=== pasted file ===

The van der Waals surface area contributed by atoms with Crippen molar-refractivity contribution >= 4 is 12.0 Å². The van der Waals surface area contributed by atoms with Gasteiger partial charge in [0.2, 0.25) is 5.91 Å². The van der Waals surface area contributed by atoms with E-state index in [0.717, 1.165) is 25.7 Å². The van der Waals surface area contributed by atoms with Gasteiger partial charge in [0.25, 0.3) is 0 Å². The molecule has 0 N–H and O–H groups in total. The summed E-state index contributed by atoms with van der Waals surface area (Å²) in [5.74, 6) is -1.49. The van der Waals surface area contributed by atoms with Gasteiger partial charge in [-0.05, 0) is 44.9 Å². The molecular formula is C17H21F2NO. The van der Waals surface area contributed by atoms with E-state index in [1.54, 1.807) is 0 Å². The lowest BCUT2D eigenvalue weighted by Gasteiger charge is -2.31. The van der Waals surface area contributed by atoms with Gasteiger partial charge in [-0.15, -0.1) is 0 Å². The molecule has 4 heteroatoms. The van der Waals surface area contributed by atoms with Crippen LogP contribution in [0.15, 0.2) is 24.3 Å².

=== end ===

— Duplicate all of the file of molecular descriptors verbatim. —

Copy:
The van der Waals surface area contributed by atoms with Crippen molar-refractivity contribution >= 4 is 12.0 Å². The van der Waals surface area contributed by atoms with Gasteiger partial charge in [0.2, 0.25) is 5.91 Å². The van der Waals surface area contributed by atoms with E-state index in [0.717, 1.165) is 25.7 Å². The van der Waals surface area contributed by atoms with Gasteiger partial charge in [0.25, 0.3) is 0 Å². The molecule has 0 N–H and O–H groups in total. The summed E-state index contributed by atoms with van der Waals surface area (Å²) in [5.74, 6) is -1.49. The van der Waals surface area contributed by atoms with Gasteiger partial charge in [-0.05, 0) is 44.9 Å². The molecular formula is C17H21F2NO. The van der Waals surface area contributed by atoms with E-state index in [1.54, 1.807) is 0 Å². The lowest BCUT2D eigenvalue weighted by Gasteiger charge is -2.31. The van der Waals surface area contributed by atoms with Gasteiger partial charge in [-0.15, -0.1) is 0 Å². The molecule has 4 heteroatoms. The van der Waals surface area contributed by atoms with Crippen LogP contribution in [0.15, 0.2) is 24.3 Å².